7th July 2016

School performance in multi-academy trusts and local authorities

The Report, ‘School performance in multi-academy trusts and local authorities – 2015’ considers whether academisation raises standards and whether the Government’s current approach is working. It is the first comprehensive analysis of school performance in multi-academy trusts (MATs) and local authorities (LAs).


The analysis means for the first time it is possible to compare objectively and simply the performance of MATs and LAs, at both the primary and secondary level. The Report uses two measures of effectiveness – the first considers how well a school has improved over time and the second considers its overall performance, taking into account the starting point of its pupils.

EPI’s report is published on the same day as analysis from the Sutton Trust which considers the performance of disadvantaged pupils in the 39 most-established MATs across the country. Both the EPI and the Sutton Trust are calling for government to ensure that both high performing MATs and high performing LAs are enabled to support struggling schools to improve.

The findings will be discussed at our Academies Conference on the 12th July. Further details and RSVP here: www.epi.org.uk/events/academies-15-years

The full report can be downloaded here, while the contextual data can be accessed here.

Key findings

The lowest performing school group, on both measures and at both primary and secondary, is a MAT:

  • Primary (Key Stage 2): The Education Fellowship Trust
  • Secondary (Key Stage 4): The College Academies Trust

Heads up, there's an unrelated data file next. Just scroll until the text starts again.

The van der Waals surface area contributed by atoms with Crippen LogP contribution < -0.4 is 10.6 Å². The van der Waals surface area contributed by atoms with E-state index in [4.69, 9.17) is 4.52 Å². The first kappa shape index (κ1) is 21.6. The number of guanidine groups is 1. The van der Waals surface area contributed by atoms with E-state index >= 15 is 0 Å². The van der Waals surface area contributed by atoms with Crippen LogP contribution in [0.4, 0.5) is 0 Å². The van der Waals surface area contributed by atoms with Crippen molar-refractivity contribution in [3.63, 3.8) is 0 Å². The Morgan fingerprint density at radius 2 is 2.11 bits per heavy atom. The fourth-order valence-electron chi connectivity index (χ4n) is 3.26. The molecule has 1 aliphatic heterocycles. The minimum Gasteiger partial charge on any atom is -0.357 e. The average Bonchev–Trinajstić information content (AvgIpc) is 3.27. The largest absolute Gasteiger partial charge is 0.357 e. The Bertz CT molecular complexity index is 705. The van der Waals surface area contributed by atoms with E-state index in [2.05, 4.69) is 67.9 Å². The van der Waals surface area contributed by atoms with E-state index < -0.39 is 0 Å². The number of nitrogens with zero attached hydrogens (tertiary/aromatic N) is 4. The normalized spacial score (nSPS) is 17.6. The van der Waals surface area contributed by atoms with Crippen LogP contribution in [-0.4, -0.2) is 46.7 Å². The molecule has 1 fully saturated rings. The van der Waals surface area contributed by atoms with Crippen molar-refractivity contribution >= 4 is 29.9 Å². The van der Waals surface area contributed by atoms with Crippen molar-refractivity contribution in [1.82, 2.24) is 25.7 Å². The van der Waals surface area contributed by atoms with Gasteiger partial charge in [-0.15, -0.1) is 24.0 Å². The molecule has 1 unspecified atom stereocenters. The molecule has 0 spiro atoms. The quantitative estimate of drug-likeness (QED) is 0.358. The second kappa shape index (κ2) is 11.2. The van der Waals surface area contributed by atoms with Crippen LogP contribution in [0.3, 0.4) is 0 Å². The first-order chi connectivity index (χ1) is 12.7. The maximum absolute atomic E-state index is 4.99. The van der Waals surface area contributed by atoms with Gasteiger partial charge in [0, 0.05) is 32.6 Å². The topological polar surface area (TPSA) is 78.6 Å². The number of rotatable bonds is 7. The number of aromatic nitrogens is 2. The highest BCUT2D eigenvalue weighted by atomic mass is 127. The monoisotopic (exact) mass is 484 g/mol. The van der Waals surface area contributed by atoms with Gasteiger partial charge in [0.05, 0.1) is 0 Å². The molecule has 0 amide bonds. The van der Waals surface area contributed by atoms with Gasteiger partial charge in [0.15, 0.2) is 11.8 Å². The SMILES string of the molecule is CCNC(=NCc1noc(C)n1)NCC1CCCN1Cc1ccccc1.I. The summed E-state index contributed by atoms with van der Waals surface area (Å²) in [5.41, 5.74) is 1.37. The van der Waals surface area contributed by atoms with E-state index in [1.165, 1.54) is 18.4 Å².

Academisation does not automatically raise standards; we find high levels of variability within MATs and LAs:

  • At primary, MATs are over represented among both the best and worst performers. 12 of the top 30 school groups are MATS, while 9 of the worse 23 school groups are also MATs.
  • At secondary, 6 of the top 20 school groups are MATs and 14 are LAs, which is broadly proportionate to overall numbers. However, 9 of the 20 worst school groups are also MATs, meaning that, in secondary, MATs make up a disproportionate number of the lowest-performing school groups.

25 LAs are significantly above average at KS4 against our improvement measure, meaning a school that moves from one of these high performing LAs to a low performing MAT would risk significant decline in standards. The difference between the highest performing LA and the lowest performing large MAT is equivalent to just over 7 GCSE grades. Full academisation, especially when forced, could therefore risk damaging school outcomes.

At primary level (KS2):

  • The Harris Federation is the highest performing school group in England – the improvement it has made is equivalent to pupils making around one and a half terms more progress than average; Redcar and Cleveland is the best performing LA and ranks 3rd in our primary league table.
  • The Education Fellowship Trust is the lowest performing school group in England – pupils there make one term’s less progress than average; Poole is the worst performing LA and second worst performing school group overall.

At secondary level (KS4):

  • The Inspiration Trust is the best schools group in England – the improvement it has made is equivalent pupils achieving one grade higher in 4 GCSEs compared with the average. Outwood Grange is the best large academy group (10 schools or more); and Barnet is the best LA, ranking second overall.